Despite many failures to defeat such unfair provisions via the immigration court process, change has been slow. As a result, recent news about legislative actions to California to offset the impact of minor offenses on immigrant families points to new day dawning for immigration reform supporters – and more importantly, for immigrants.
The Central American refugee has caused a serious overload in our immigration system.
At a recent hearing, on the issue of representation, Department of Justice attorneys asserted minor migrant children should not be granted the right to counsel.
I disagree. As a nation which prides itself as a beacon of liberty, we cannot place expediency above justice. The rule of law demands more than a simple cost-benefit analysis.
Contrary to immigration reform critics, there is no such thing as too much due process.
Especially for young children, from whatever country.
Taking Immigrants Home: A Square Peg Policy?
Most people understand that to shut off a circular leaking pipe, you cannot force a square peg into a round hole and expect to achieve success.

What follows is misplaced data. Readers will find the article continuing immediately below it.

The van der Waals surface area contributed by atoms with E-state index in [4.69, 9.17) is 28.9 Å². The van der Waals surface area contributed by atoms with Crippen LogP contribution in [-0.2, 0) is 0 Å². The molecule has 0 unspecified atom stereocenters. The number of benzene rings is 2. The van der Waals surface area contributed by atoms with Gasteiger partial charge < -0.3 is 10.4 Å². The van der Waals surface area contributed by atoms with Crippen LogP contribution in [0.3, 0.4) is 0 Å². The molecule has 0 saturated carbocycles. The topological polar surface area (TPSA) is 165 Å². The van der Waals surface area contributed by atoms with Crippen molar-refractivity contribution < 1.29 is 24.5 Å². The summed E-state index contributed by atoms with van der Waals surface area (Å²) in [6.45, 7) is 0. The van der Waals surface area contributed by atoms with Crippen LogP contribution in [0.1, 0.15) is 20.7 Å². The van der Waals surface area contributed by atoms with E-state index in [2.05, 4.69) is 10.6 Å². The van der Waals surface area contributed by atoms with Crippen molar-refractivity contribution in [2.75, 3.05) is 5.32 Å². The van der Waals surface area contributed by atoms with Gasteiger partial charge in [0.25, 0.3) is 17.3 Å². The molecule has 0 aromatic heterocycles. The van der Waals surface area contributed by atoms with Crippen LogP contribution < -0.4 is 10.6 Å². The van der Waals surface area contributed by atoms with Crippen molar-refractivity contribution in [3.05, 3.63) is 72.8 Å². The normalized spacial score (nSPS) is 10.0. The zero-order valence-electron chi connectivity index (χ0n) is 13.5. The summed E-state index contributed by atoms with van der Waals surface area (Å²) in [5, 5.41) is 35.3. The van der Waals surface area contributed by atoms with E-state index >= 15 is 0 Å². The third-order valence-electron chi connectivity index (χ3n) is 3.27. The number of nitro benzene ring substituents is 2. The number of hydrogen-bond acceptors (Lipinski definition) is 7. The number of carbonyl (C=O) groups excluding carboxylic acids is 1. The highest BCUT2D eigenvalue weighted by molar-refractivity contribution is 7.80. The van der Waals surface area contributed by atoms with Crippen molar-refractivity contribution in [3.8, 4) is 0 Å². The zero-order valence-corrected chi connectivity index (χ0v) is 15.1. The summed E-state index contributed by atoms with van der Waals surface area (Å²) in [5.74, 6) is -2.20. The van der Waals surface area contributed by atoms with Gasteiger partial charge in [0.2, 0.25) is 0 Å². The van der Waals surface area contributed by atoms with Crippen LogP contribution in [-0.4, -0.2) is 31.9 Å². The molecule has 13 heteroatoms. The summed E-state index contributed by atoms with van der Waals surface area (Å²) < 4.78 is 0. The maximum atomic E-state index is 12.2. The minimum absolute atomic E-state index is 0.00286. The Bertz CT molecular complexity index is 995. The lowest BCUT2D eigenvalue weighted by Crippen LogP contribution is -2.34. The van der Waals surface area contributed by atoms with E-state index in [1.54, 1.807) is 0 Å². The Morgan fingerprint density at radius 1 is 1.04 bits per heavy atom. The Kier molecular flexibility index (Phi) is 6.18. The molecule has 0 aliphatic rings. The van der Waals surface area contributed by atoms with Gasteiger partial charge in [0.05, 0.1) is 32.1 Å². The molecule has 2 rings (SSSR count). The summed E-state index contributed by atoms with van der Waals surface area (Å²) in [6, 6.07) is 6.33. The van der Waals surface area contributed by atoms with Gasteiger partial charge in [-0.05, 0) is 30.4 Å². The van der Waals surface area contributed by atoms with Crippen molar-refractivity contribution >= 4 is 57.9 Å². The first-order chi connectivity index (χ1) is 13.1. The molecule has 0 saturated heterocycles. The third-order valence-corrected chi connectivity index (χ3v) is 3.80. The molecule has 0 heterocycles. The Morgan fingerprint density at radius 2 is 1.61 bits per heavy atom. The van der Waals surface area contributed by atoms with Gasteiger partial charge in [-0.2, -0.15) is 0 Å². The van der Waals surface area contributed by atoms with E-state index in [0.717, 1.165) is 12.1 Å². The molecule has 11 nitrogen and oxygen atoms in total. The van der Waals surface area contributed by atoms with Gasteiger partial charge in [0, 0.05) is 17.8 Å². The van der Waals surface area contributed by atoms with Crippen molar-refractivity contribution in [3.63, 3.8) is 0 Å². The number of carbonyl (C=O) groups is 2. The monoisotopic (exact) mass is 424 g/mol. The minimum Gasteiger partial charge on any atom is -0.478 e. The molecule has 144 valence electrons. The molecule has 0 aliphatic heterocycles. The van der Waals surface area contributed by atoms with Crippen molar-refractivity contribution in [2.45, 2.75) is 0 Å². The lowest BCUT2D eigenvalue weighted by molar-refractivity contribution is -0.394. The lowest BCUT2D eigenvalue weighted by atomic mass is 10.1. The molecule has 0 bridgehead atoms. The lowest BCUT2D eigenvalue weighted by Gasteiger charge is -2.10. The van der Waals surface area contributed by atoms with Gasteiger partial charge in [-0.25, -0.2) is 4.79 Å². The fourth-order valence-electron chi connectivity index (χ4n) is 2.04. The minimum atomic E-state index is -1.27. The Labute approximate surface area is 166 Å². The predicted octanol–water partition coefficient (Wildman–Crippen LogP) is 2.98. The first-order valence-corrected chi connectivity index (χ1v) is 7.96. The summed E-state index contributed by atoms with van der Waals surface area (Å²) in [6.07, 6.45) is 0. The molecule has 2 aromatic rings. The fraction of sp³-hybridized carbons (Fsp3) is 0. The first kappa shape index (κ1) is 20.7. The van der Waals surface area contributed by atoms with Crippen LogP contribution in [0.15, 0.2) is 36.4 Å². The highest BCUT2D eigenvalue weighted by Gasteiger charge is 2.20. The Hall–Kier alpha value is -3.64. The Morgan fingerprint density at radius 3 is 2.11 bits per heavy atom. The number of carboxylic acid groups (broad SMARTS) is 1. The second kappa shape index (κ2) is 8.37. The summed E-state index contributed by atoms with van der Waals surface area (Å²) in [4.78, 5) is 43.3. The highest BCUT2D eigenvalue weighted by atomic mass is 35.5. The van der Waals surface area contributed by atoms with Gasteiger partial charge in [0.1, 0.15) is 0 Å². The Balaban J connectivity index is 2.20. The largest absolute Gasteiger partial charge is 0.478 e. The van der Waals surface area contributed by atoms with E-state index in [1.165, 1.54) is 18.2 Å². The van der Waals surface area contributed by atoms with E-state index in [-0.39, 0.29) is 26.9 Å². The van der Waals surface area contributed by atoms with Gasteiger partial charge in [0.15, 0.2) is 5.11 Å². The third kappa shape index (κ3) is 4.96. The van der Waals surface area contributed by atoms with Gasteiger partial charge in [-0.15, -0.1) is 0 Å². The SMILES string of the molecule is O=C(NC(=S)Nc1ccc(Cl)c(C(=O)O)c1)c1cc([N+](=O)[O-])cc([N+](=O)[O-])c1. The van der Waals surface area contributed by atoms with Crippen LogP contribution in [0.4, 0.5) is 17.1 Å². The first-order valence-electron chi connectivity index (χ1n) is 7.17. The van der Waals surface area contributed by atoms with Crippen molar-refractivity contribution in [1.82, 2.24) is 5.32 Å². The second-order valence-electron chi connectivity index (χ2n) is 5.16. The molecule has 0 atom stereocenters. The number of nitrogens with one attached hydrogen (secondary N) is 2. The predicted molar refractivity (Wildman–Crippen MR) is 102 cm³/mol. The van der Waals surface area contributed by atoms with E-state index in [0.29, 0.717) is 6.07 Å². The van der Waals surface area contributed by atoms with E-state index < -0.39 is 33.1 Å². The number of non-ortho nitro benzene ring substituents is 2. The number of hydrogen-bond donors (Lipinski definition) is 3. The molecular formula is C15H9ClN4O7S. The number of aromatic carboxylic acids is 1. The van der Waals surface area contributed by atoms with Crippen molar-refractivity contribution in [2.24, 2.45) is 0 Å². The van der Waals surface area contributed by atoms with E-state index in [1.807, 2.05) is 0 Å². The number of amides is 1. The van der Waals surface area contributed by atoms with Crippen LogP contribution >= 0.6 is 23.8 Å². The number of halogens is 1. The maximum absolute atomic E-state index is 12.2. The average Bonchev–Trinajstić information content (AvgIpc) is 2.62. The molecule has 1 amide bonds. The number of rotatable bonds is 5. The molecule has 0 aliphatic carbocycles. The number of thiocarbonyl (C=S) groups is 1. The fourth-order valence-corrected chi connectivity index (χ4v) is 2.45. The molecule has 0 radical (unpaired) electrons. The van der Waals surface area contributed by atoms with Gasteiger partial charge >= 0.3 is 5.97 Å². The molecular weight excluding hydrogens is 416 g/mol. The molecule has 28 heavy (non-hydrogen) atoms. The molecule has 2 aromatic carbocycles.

Yet, immigration officials seem to think by dropping off Mexican immigrants in remote parts, they will slow down the number of individuals trying to enter the U.S.
Simplistic thinking rarely finds the cure for complex problems.
U.S. Flies Deportees Deep Into Mexico To Discourage Returns
Fox News Latino, July 12, 2013
In an effort to discourage them from trying to return, U.S. immigration authorities began flying deportees deep into Mexico Thursday, U.S. and Mexican officials said.
According to Fox News, the U.S government recently began flights twice per week from El Paso, Texas, to Mexico City.